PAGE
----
Economy, abortion on voters’ minds

In a recent Pew Research Center poll, more than three-quarters of U.S. voters said the economy was their top concern this election.

“The interest rates, the housing market, the price of gas, you know, you’re noticing in the grocery stores food is very, very expensive, and there’s items that you can’t even find anymore. It’s a huge, huge concern,” Amanda Douglas, a voter in the southeastern state of Georgia, told VOA.

After the U.S. Supreme Court decision in June ending the federal right to abortion, social issues have also motivated some voters.

“I think everybody should have access to health care [regardless of] what your personal views are on Roe v. Wade or abortion,” Georgia voter Theresa Allmend told VOA.

In Georgia, a very tight race between incumbent Democrat Senator Raphael Warnock and Republican challenger Herschel Walker could be headed for a runoff if neither candidate captures 50 percent of the votes. Senate races early Wednesday also remain too close to call in Arizona and Nevada.

‘Inflection point’

Predicting a Republican victory in the House, Minority Leader Kevin McCarthy, the odds-on favorite to become House speaker if Republicans hold a majority, has promised to look for spending cuts in government programs favored by Biden.

He told CNN that Republican lawmakers would also more closely scrutinize continued U.S. arms and financial aid for Ukraine to combat Russia’s invasion, now in its ninth month.

Since the war started, Biden, with little congressional debate, has sent more than $27 billion in munitions and humanitarian assistance to the Kyiv government. But McCarthy said Republicans are unwilling to fund a continuing “blank check” without more analysis of what Ukraine specifically needs most.

Other Republican lawmakers have promised to launch investigations of the Biden administration’s performance during the first two years of his term, especially the ongoing influx of thousands of undocumented migrants across the southern border with Mexico that Biden, like former President Donald Trump, has been unable to halt.

Some Republican legislators are calling for hearings on business activities conducted by the president’s son, Hunter Biden, in Ukraine and China. U.S. prosecutors have already been conducting an investigation of the younger Biden’s business operations but have not brought any charges.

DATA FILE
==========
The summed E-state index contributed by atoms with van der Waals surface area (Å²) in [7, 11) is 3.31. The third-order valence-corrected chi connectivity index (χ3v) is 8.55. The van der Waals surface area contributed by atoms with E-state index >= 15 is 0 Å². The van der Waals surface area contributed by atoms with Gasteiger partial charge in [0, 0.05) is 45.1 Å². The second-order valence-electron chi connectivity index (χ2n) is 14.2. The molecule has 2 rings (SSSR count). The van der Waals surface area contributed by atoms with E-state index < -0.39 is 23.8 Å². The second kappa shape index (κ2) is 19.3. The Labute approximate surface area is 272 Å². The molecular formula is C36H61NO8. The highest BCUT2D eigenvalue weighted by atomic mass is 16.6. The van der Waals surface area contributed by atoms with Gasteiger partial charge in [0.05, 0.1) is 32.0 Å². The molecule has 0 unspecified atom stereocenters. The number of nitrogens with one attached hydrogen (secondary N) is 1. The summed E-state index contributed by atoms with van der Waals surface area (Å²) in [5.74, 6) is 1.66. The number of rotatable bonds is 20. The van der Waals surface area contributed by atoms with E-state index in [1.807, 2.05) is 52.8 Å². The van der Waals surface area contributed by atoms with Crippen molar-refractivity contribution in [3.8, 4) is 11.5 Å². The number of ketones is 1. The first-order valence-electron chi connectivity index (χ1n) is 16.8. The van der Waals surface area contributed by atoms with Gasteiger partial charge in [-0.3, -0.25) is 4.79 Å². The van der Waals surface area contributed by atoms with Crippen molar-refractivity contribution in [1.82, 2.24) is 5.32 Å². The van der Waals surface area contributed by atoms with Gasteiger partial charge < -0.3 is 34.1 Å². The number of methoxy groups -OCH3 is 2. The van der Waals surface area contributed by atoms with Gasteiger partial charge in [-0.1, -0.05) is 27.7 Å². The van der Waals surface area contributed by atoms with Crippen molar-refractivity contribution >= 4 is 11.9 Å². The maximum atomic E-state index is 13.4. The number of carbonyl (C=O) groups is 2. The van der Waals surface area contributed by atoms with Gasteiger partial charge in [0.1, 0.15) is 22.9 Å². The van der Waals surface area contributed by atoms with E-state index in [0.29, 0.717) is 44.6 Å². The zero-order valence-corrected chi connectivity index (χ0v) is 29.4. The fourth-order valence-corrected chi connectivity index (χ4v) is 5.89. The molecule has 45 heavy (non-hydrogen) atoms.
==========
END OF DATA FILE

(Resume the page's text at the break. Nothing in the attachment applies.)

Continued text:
Meanwhile, Democrats have accused Republicans of planning to cut popular health care and pension benefits for older Americans if they take control of Congress, or subject them to regular five-year funding reviews.

Both Biden and Trump campaigned respectively in recent weeks for Democratic and Republican candidates. Trump, who was ousted from office in 2020, still falsely claims he was cheated out of reelection by vote count irregularities.

The U.S. Department of Justice and a Georgia state prosecutor are conducting wide-ranging criminal investigations of his election-related actions before leaving office and during the aftermath of his presidency.

Biden, who termed Tuesday’s election an “inflection point” in U.S. democracy, also has said he plans to run for reelection in two years but has yet to make a formal declaration.

The president has attacked Republican “election denier” candidates who, adopting Trump’s refrain, have refused to accept the legitimacy of Biden’s victory two years ago.

The president has also contended that the economy remains strong, adding that hundreds of thousands of jobs have been added over the past year even as consumer prices have risen at the fastest pace in four decades. He has touted congressional passage of a massive infrastructure construction measure he proposed, although it has not proved to be an issue that voters have cared much about.

Katherine Gypson, Masood Farivar, and Ken Bredemeier contributed to this report. Some information in this report came from The Associated Press and Reuters.

The Washington Inquirer Editor

20 years in media business